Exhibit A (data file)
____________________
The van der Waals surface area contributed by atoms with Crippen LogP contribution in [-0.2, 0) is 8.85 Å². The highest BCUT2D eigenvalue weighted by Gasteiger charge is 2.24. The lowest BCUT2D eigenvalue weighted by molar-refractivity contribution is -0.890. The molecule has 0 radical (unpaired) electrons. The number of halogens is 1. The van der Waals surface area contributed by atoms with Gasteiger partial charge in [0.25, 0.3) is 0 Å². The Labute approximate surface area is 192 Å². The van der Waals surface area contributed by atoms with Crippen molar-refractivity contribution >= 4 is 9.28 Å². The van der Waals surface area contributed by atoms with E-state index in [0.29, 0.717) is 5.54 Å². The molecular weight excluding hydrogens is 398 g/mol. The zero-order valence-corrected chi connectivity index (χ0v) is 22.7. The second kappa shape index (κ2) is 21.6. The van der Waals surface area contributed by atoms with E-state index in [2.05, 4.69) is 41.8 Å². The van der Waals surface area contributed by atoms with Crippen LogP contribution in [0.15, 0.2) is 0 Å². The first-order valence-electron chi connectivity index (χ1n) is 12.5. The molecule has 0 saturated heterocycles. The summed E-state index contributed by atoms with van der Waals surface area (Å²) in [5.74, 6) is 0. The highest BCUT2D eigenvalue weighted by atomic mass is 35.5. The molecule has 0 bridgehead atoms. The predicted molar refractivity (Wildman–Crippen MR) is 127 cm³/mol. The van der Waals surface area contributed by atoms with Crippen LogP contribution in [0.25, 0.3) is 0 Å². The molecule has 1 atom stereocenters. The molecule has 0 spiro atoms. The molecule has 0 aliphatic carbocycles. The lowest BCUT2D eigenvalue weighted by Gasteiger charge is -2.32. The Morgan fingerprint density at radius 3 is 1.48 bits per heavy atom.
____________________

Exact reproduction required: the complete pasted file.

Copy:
The van der Waals surface area contributed by atoms with Crippen LogP contribution in [-0.2, 0) is 8.85 Å². The highest BCUT2D eigenvalue weighted by Gasteiger charge is 2.24. The lowest BCUT2D eigenvalue weighted by molar-refractivity contribution is -0.890. The molecule has 0 radical (unpaired) electrons. The number of halogens is 1. The van der Waals surface area contributed by atoms with Gasteiger partial charge in [0.25, 0.3) is 0 Å². The Labute approximate surface area is 192 Å². The van der Waals surface area contributed by atoms with Crippen molar-refractivity contribution >= 4 is 9.28 Å². The van der Waals surface area contributed by atoms with E-state index in [0.29, 0.717) is 5.54 Å². The molecular weight excluding hydrogens is 398 g/mol. The zero-order valence-corrected chi connectivity index (χ0v) is 22.7. The second kappa shape index (κ2) is 21.6. The van der Waals surface area contributed by atoms with E-state index in [2.05, 4.69) is 41.8 Å². The van der Waals surface area contributed by atoms with Crippen LogP contribution in [0.15, 0.2) is 0 Å². The first-order valence-electron chi connectivity index (χ1n) is 12.5. The molecule has 0 saturated heterocycles. The summed E-state index contributed by atoms with van der Waals surface area (Å²) in [5.74, 6) is 0. The highest BCUT2D eigenvalue weighted by atomic mass is 35.5. The molecule has 0 bridgehead atoms. The predicted molar refractivity (Wildman–Crippen MR) is 127 cm³/mol. The van der Waals surface area contributed by atoms with Crippen LogP contribution in [0.25, 0.3) is 0 Å². The molecule has 1 atom stereocenters. The molecule has 0 spiro atoms. The molecule has 0 aliphatic carbocycles. The lowest BCUT2D eigenvalue weighted by Gasteiger charge is -2.32. The Morgan fingerprint density at radius 3 is 1.48 bits per heavy atom.